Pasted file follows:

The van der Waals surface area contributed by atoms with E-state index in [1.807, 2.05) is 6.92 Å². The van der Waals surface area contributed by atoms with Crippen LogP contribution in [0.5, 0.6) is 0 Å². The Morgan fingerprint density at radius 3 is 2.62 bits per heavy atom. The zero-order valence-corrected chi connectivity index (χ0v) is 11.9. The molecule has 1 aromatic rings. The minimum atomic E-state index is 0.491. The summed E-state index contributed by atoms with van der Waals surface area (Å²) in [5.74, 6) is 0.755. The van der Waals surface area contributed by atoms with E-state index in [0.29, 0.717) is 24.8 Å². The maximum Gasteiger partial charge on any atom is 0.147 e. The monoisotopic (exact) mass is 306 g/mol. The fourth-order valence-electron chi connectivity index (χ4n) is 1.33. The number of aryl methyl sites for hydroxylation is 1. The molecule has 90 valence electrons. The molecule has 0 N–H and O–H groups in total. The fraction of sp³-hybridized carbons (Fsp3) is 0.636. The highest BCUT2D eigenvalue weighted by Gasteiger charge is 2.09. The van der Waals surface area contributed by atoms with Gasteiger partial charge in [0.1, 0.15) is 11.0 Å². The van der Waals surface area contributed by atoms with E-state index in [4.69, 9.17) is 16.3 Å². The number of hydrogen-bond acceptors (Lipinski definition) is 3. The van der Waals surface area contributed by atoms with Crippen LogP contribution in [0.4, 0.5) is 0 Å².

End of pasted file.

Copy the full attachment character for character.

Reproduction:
The van der Waals surface area contributed by atoms with E-state index in [1.807, 2.05) is 6.92 Å². The van der Waals surface area contributed by atoms with Crippen LogP contribution in [0.5, 0.6) is 0 Å². The Morgan fingerprint density at radius 3 is 2.62 bits per heavy atom. The zero-order valence-corrected chi connectivity index (χ0v) is 11.9. The molecule has 1 aromatic rings. The minimum atomic E-state index is 0.491. The summed E-state index contributed by atoms with van der Waals surface area (Å²) in [5.74, 6) is 0.755. The van der Waals surface area contributed by atoms with E-state index in [0.29, 0.717) is 24.8 Å². The maximum Gasteiger partial charge on any atom is 0.147 e. The monoisotopic (exact) mass is 306 g/mol. The fourth-order valence-electron chi connectivity index (χ4n) is 1.33. The number of aryl methyl sites for hydroxylation is 1. The molecule has 90 valence electrons. The molecule has 0 N–H and O–H groups in total. The fraction of sp³-hybridized carbons (Fsp3) is 0.636. The highest BCUT2D eigenvalue weighted by Gasteiger charge is 2.09. The van der Waals surface area contributed by atoms with Gasteiger partial charge in [0.1, 0.15) is 11.0 Å². The van der Waals surface area contributed by atoms with E-state index in [4.69, 9.17) is 16.3 Å². The number of hydrogen-bond acceptors (Lipinski definition) is 3. The van der Waals surface area contributed by atoms with Crippen LogP contribution in [0.4, 0.5) is 0 Å².